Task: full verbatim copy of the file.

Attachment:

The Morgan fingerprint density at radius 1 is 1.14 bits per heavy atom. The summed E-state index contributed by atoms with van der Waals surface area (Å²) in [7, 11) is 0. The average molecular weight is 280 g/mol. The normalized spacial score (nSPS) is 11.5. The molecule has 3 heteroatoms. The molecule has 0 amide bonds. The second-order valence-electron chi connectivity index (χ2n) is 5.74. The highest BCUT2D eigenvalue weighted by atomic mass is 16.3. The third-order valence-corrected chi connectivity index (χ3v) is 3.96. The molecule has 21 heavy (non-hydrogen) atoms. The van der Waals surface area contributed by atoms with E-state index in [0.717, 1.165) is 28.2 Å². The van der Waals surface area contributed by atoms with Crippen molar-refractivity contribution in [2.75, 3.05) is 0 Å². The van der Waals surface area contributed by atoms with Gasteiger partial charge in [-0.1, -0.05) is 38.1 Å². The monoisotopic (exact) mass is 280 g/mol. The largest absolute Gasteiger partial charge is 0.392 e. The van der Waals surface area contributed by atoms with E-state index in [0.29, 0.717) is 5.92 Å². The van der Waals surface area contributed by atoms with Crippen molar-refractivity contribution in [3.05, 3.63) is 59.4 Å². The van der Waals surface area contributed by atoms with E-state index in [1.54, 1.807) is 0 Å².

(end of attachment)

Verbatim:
The Morgan fingerprint density at radius 1 is 1.14 bits per heavy atom. The summed E-state index contributed by atoms with van der Waals surface area (Å²) in [7, 11) is 0. The average molecular weight is 280 g/mol. The normalized spacial score (nSPS) is 11.5. The molecule has 3 heteroatoms. The molecule has 0 amide bonds. The second-order valence-electron chi connectivity index (χ2n) is 5.74. The highest BCUT2D eigenvalue weighted by atomic mass is 16.3. The third-order valence-corrected chi connectivity index (χ3v) is 3.96. The molecule has 21 heavy (non-hydrogen) atoms. The van der Waals surface area contributed by atoms with E-state index in [0.717, 1.165) is 28.2 Å². The van der Waals surface area contributed by atoms with Crippen molar-refractivity contribution in [2.75, 3.05) is 0 Å². The van der Waals surface area contributed by atoms with Gasteiger partial charge in [-0.1, -0.05) is 38.1 Å². The monoisotopic (exact) mass is 280 g/mol. The largest absolute Gasteiger partial charge is 0.392 e. The van der Waals surface area contributed by atoms with E-state index in [0.29, 0.717) is 5.92 Å². The van der Waals surface area contributed by atoms with Crippen molar-refractivity contribution in [3.05, 3.63) is 59.4 Å². The van der Waals surface area contributed by atoms with E-state index in [1.54, 1.807) is 0 Å².